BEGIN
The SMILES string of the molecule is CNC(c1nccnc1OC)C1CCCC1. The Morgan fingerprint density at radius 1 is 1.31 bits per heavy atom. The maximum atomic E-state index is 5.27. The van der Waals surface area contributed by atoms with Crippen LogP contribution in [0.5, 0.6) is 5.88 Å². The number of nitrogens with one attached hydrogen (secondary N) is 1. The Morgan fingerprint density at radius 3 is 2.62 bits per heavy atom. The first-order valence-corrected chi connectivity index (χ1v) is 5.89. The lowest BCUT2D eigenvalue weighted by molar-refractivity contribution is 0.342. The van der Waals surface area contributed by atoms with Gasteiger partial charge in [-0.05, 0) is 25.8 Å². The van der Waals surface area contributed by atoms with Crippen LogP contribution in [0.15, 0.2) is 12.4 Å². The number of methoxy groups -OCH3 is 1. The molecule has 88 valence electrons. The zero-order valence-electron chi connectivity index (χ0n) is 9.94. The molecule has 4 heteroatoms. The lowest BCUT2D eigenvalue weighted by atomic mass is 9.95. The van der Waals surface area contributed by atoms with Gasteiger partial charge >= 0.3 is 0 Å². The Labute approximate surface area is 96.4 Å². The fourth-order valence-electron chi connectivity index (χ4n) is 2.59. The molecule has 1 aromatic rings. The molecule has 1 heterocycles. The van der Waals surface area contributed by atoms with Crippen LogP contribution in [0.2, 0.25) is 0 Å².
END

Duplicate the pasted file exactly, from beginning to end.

The SMILES string of the molecule is CNC(c1nccnc1OC)C1CCCC1. The Morgan fingerprint density at radius 1 is 1.31 bits per heavy atom. The maximum atomic E-state index is 5.27. The van der Waals surface area contributed by atoms with Crippen LogP contribution in [0.5, 0.6) is 5.88 Å². The number of nitrogens with one attached hydrogen (secondary N) is 1. The Morgan fingerprint density at radius 3 is 2.62 bits per heavy atom. The first-order valence-corrected chi connectivity index (χ1v) is 5.89. The lowest BCUT2D eigenvalue weighted by molar-refractivity contribution is 0.342. The van der Waals surface area contributed by atoms with Gasteiger partial charge in [-0.05, 0) is 25.8 Å². The van der Waals surface area contributed by atoms with Crippen LogP contribution in [0.15, 0.2) is 12.4 Å². The number of methoxy groups -OCH3 is 1. The molecule has 88 valence electrons. The zero-order valence-electron chi connectivity index (χ0n) is 9.94. The molecule has 4 heteroatoms. The lowest BCUT2D eigenvalue weighted by atomic mass is 9.95. The van der Waals surface area contributed by atoms with Gasteiger partial charge >= 0.3 is 0 Å². The Labute approximate surface area is 96.4 Å². The fourth-order valence-electron chi connectivity index (χ4n) is 2.59. The molecule has 1 aromatic rings. The molecule has 1 heterocycles. The van der Waals surface area contributed by atoms with Crippen LogP contribution in [0.2, 0.25) is 0 Å².